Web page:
Old House

Prompt: The moment you felt like you grew up

I grew up in a hundred year old house. The place was not upgraded, which meant it was never boring. The old bathroom had two doors, on opposite walls, so if you forgot to lock both you could have someone walk through right in the middle of a bath. The way the roofs sloped meant that you had to duck at just the right moment. I knew how to avoid the creaking under my feet, how long the hot water would run, and the most creative ways to kill spiders.

The whole place was crumbling around us. First the pipes leaked, and as soon as that was fixed the heater broke, and then a bat would be in our living room. At night, the walls would groan, and I worried that I would fall through the floor clutching my bed as I went. It was exhausting how many new problems an old house could have in a month, an always changing landscape made even more difficult by my mother’s incessant need to paint over the cracks in Crayola fashion. In rebellion, I staunchly decided to repaint my room brown. I’ve never been very rebellious.

Besides our weird house, I thought we were boring. Middle class, no drama, and white, all the kids got A’s and there was dinner on the table. My extended family had the loud uncles and sweet grandmas, but I thought that was normal too. It took a while for me to see how my family was like my house: dressed up in pretty colors, but all a little broken underneath the paint.

I was eleven when I found out my dad had a brother. One day, I picked up the phone and found out that there was an uncle that I had met when I was six months old who had just walked out of our lives after that. I had never heard his name before, and my dad must not say it much either, as evidenced by the surprise on his face when I handed him the phone. What kind of brother never calls, never comes home? My mind whirled. I had wanted family to be interesting, but this kind of intrigue was not what I had in mind.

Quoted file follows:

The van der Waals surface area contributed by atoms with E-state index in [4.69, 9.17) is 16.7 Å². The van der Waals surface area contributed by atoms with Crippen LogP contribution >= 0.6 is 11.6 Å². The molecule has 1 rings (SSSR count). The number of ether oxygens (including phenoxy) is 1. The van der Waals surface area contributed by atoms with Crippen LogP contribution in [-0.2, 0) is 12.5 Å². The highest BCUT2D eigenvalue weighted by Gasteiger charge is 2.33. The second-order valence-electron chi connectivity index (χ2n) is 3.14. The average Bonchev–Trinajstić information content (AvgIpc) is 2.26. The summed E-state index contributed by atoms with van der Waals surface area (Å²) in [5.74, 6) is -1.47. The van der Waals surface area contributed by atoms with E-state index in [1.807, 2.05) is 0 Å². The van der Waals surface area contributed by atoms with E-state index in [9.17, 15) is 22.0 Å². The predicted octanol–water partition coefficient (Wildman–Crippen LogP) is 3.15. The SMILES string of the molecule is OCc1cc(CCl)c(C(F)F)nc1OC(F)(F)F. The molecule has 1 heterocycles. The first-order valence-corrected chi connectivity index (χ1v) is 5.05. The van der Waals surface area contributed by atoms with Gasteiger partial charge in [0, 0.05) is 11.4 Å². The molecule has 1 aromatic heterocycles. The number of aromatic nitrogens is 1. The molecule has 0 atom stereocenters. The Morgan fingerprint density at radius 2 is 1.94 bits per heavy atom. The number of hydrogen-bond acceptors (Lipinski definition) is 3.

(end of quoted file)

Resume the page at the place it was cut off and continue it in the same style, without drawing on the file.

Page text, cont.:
Growing up is about peeling away the layers. Parents are no longer superheroes and eventually everyone sees their dad cry. Pain is uncovered, and slowly everyone is forced out of the blanket fort and into the real world. My life revolved around my boring, middle class family. It was sturdy, it was shelter. This new uncle scared me, and in doing so he forced me to grow up. Family had been a place I resided in, never stopping to support the old walls or taking any burden for myself. Now, I was becoming part of the foundation, helping support the people I love.

The truth was my family and my identity was becoming as complicated as my house. It wasn’t boring and middle classs — till white though, that isn’t changing. It comes with strings and commitments that are frightening, and it comes with skeletons and tears. Family can be difficult and it can hurt, something that seems unavoidable when love is involved. I can walk away from family to try to save myself from pain and messiness, call once a year, hide my face behind the miles between me and their phone. Instead, I’m learning about who I am through the tragedies and triumphs of each of my relatives knowing that those people will share mine as well. Family may be crazy, broken, and jagged, but it still made me who I am, and I accept it for all its colorful flaws.